Students and teachers remember sophomore Chris Johnson


photo by Victoria Tomeo

Students, teachers, local law enforcement, and family gathered at Round Lake Park to hold a vigil for sophomore Chris Johnson on Monday, April 17.

Victoria Tomeo, Lifestyles Editor

On Saturday, May 6 at 2 p.m., students, teachers, administrators, friends and family gathered together in the courtyard for a memorial that recognized sophomore Christopher Johnson. The Action Church staff, vice principal Christie Bryce and the Johnson family coordinated the memorial and its many speakers, including Action Church youth pastor Kyle Krause.

Rock N’ Brews donated food for the memorial and cards were passed out with a poem about Johnson, provided by his mother Lakeisha Johnson.

“He moved people with his smile,” Johnson said. “He was a very, very soft-spoken child that had ambition, and as parents, we had ambition to make sure those dreams came true.  It’s something that we worked on as a family and we’re still working on, even though [Chris] is gone.”

Johnson died early Sunday, April 16 after he was found pinned under a van. Authorities said he was involved in an attempted robbery during a marijuana deal. A vigil was held the following Monday at Round Lake Park and hundreds of people came out to remember the friend or family member they lost.

“I just remember seeing him on his last day, asking him on the corner if he needed a ride home,” junior Chris Martini said. “It’s not a goodbye, it’s an ‘I’ll see you soon.’”

Students wore red t-shirts, Johnson’s favorite color, the day of the vigil and family members and friends released red balloons into the sky at sunset before the crowd gathered at the center of the park for the vigil.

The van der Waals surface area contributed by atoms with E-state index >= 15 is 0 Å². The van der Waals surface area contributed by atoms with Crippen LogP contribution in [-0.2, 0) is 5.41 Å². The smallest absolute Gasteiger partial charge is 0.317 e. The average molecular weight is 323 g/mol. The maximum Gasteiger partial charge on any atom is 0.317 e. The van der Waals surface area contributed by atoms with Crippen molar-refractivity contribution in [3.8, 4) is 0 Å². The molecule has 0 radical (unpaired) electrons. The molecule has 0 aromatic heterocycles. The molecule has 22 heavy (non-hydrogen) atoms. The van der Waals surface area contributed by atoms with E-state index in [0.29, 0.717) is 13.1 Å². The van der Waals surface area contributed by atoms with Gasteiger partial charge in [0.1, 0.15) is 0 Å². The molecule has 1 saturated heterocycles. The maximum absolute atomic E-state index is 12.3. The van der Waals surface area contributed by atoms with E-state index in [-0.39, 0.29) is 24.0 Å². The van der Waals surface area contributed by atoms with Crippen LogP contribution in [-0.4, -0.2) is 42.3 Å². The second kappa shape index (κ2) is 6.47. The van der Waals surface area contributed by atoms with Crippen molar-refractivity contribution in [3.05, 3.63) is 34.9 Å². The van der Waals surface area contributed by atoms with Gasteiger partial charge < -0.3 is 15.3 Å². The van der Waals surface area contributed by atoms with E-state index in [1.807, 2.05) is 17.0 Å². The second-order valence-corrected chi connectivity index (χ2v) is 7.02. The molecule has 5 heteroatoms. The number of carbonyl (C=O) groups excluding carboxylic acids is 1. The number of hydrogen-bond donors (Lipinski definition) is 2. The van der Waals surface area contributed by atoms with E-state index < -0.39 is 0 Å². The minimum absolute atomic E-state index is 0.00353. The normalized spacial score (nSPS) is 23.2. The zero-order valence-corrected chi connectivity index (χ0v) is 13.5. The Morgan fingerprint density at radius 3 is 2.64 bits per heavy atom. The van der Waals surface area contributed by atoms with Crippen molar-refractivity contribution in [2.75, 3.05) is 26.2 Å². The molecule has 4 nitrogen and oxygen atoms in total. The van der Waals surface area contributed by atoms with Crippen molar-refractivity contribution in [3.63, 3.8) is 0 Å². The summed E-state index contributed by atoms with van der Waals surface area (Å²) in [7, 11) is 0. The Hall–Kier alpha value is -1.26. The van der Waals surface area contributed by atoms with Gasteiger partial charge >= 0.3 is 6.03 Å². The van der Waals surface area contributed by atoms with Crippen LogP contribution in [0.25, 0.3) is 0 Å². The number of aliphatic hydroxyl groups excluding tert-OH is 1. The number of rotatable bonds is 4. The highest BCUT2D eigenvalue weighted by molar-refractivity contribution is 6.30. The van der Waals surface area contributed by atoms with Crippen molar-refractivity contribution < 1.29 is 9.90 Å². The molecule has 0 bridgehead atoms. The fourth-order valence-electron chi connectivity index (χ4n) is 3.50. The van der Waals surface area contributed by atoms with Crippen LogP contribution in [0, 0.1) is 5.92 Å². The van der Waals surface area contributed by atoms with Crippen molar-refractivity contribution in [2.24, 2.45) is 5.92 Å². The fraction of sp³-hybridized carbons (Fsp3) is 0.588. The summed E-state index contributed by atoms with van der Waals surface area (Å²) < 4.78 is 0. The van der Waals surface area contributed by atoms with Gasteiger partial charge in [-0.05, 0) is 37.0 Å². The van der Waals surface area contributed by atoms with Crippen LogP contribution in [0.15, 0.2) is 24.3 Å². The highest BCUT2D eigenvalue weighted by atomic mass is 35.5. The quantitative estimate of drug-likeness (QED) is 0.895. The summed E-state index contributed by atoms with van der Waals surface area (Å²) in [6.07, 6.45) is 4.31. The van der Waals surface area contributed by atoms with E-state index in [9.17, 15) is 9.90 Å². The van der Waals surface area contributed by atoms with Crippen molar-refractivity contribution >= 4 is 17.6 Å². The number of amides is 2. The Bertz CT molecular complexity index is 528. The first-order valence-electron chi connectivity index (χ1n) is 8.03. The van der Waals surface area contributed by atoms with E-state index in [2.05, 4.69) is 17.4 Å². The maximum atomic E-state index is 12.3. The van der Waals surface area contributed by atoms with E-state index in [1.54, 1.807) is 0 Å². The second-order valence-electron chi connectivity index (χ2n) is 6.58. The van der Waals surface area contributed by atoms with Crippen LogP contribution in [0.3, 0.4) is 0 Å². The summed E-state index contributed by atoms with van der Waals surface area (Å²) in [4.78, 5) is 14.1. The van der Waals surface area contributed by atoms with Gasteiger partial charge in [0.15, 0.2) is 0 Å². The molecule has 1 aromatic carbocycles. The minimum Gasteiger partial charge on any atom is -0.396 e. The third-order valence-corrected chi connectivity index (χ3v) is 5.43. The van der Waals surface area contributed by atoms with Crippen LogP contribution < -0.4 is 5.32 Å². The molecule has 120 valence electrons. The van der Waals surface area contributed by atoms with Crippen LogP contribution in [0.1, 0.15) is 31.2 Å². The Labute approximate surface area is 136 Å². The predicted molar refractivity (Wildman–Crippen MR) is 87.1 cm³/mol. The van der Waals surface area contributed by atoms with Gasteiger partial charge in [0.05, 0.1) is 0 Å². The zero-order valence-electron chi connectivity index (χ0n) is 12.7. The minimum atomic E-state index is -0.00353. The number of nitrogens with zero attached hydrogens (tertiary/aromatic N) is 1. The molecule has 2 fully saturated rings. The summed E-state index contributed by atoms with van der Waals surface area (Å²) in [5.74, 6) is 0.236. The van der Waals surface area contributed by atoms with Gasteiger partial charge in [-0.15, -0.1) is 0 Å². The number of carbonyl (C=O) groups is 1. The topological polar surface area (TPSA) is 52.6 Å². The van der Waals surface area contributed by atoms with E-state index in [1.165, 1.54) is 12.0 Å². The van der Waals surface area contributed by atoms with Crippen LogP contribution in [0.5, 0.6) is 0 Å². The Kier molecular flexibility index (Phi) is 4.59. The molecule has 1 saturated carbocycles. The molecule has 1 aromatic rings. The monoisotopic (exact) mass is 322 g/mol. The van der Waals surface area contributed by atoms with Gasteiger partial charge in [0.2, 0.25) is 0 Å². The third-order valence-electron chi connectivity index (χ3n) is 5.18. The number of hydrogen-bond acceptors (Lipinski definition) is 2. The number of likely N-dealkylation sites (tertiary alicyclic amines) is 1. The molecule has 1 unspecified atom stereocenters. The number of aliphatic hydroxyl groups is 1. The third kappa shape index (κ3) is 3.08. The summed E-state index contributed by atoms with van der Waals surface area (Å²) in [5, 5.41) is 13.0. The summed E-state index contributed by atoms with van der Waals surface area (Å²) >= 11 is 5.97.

Sometimes he didn’t even have to say anything, he could just grin and that was enough.”

— Sarah Jarem

“He was always trying to make people laugh,” freshman Julian Perez said. “Whenever he was happy, everybody else was happy.”

English teacher Sarah Jarem and math teacher Erika Keller were close to Johnson and were some of the teachers hit the hardest from his passing. Jarem now has a wall in her classroom dedicated to the student who continuously made her laugh.

“He was always very, very well dressed and we would tease each other about who wore the most ‘ice’ that day,” Jarem said. “He had the best smile.”

To friends and family, Chris was known as the class clown and the person everybody wanted to be around. Close friend senior Patrick Hicks defined Johnson as “having absolutely no hate in his heart” and being “such a cool kid.” His twin sister, sophomore Cymer’hia Johnson, recalled that he loved to make music and often tried to learn the ins and outs of video game softwares, which motivated him to be an engineer.

“There is no doubt in my mind that Chris loved life,” Lakeisha Johnson said. “If I am sure of anything, it’s that Chris knew what he wanted in life and he was intent to achieve it.”